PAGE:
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JLab GO Air POP
September 30, 2021
Original: $19 USD
13.97 x 6.35 x 2.54cm
Sometimes good things do come in small packages, and the JLab GO Air POP is the company’s smallest true wireless earbuds to date. This is an easy sell to people who want to take their music anywhere. For only $20 USD, JLab packs in touch controls, dual connect, three EQ options, good battery life, a mic, and fun color options. The biggest question is, does it succeed? We spent two weeks with the GO Air POP to find out.
Editor’s note: this JLab GO Air POP review was updated on July 18, 2022, to address an FAQ about the Skullcandy Dime 2 and to update the score with results from our reader poll.
What is the JLab GO Air POP like to use?
The JLab GO Air POP is a pair of plastic wireless earbuds that comes in black, lilac, teal, rose, and slate colorways. Each earbud is small and lightweight, making it really comfortable to wear. Three sizes of ear tips—small, medium, and large—ensure that you get the best fit possible for optimal isolation and sound quality. The small ear tips fit my ears perfectly, and I usually have problems finding ear tips that fit me comfortably. The small size may be a big plus for people with small ear canals.
The JLab GO Air POP earbuds merit an IPX4 water resistance rating, so you can take them outside in light rain or work out in them without worrying. Before you place the buds in the case, be careful to wipe them clean and dry them. The case isn’t water-resistant, so make sure to pocket it if you get caught in the rain.
No, the JLab GO Air POP has no app to download. All controls for the earbuds are through the touch panels on the earbuds.
How do you control the JLab GO Air POP?
The JLab GO Air POP has touch panels on each earbud that let you control playback and access your preferred voice assistant. Like other true wireless earbuds, the GO Air POP doesn’t always register my commands properly. Sometimes when I tap three times on the right earbud to change the EQ, it pauses my music instead, having registered only two taps. It works most of the time, but those misses are noticeable.
Press and hold
Reject incoming call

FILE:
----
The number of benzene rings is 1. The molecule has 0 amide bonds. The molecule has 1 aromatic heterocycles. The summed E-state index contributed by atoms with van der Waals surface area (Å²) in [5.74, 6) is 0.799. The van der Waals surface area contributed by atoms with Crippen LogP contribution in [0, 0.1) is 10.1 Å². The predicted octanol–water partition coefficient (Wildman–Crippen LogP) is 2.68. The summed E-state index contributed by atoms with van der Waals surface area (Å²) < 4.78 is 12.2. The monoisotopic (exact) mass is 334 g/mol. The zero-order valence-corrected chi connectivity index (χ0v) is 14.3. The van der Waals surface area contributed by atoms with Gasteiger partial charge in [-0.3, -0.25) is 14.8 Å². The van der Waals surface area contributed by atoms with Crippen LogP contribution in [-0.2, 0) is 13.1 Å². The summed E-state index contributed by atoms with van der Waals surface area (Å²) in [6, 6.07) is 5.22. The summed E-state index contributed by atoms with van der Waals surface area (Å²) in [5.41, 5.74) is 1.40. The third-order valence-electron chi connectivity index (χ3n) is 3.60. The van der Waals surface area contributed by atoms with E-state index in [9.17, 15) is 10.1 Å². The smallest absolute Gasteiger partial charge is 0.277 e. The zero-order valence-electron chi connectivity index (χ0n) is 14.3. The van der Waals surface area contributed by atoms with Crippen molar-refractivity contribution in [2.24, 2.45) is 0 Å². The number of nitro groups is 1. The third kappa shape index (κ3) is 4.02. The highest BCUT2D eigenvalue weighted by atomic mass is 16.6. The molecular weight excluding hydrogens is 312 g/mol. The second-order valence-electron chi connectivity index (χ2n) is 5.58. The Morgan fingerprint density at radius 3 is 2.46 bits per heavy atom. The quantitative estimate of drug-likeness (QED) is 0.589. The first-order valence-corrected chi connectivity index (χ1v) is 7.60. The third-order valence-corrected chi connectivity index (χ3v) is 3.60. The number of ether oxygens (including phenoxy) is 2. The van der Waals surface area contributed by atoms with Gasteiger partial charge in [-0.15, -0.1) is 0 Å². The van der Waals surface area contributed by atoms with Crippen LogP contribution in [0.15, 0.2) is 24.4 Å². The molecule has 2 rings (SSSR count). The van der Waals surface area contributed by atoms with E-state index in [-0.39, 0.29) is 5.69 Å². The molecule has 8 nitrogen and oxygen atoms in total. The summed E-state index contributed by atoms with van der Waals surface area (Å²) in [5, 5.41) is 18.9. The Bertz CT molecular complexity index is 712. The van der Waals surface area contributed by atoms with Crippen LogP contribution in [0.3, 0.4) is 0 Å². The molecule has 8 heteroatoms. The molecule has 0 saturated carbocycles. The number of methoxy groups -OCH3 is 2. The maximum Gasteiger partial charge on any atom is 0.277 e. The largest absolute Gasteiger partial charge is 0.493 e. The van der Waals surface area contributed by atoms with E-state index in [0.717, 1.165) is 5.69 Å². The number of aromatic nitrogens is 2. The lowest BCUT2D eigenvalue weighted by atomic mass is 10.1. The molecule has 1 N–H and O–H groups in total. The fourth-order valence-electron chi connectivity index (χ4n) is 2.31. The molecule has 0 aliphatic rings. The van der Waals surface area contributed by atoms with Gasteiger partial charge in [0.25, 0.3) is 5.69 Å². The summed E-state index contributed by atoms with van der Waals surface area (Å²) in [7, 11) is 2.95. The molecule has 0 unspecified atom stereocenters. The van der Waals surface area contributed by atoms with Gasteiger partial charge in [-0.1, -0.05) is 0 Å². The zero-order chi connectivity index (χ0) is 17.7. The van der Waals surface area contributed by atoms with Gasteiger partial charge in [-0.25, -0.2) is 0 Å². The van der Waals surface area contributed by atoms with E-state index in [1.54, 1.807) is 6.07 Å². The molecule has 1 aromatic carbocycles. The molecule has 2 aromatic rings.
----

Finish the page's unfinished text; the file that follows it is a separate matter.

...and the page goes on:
How does the JLab GO Air POP connect?
The JLab GO Air POP connects to your devices using Bluetooth 5.1 and supports the AAC and SBC codecs. AAC works well on iOS but its performance varies across Android hardware, so iPhone owners reap the most benefit. Android phone owners, don’t let this scare you off: AAC performance has become more stable over the years, it’s just imperfect. Worst case scenario, you can always force SBC streaming through the Android developer settings for a steadier listening experience.
Most of the time, the earbuds’ connection is reliable but on rare occasions, the right earbud drops off for a second and returns. It’s not a frequent or super distracting issue, but it is something to take note of and pervasive with true wireless buds.
How is the battery life of the GO Air POP?
JLab claims that the GO Air POP has a battery life of over eight hours, which we found to be an understatement. The JLab GO Air POP lasted for 11 hours, 4 minutes in our testing with constant music playback, peaking at 75dB(SPL). JLab claims the case adds 24 hours of charge, which aligns with my experience.
It takes just over two hours to fully charge the earbuds and two hours to fully charge the 350mAh battery in the case.
How well does the JLab GO Air POP block out noise?
The JLab GO Air POP isolates noise really well, as long as you have a good fit. Disregard what looks like an increase in the amount of isolation at very low frequencies in the chart above—that’s because our test room doesn’t allow repeatable testing that low down.
The silicone tips fit well in my ears and block out some noises really well: my very loud dryer is dampened a lot by the earbuds. I can still easily hear household sounds like typing on my keyboard, clanking dishes, and speech, though it is all a bit quieter than it would be without earbuds in. This pair of earbuds isn’t for you if you want these sounds to be very dampened or cancelled out, as it relies on passive isolation alone for noise attenuation.
It depends on what your budget is since no wireless earbuds that cost $20 USD will have effective active noise cancelling (ANC). That said, if you’re willing to stretch your budget a bit, you can get the OnePlus Buds Z2 which often goes on promotion for $79 USD, $20 USD off its original price. The same goes for the Nothing Ear 1 wireless earbuds, though the ANC here isn’t as good as the Buds Z2.
How does the JLab GO Air POP sound?
The frequency response chart for the JLab GO Air POP shows that the audio output of the earbuds is very close to our consumer curve, except in the low range. Sub-bass and bass frequencies are under-emphasized, though you can change this by turning on the bass boost setting on the earbuds. While the mids and highs follow our curve closely, vocals and higher pitched sounds like hi-hats and snares will sound slightly prominent with the default EQ setting. The earbuds have three EQ presets, JLab Signature, Balanced, and Bass Boost.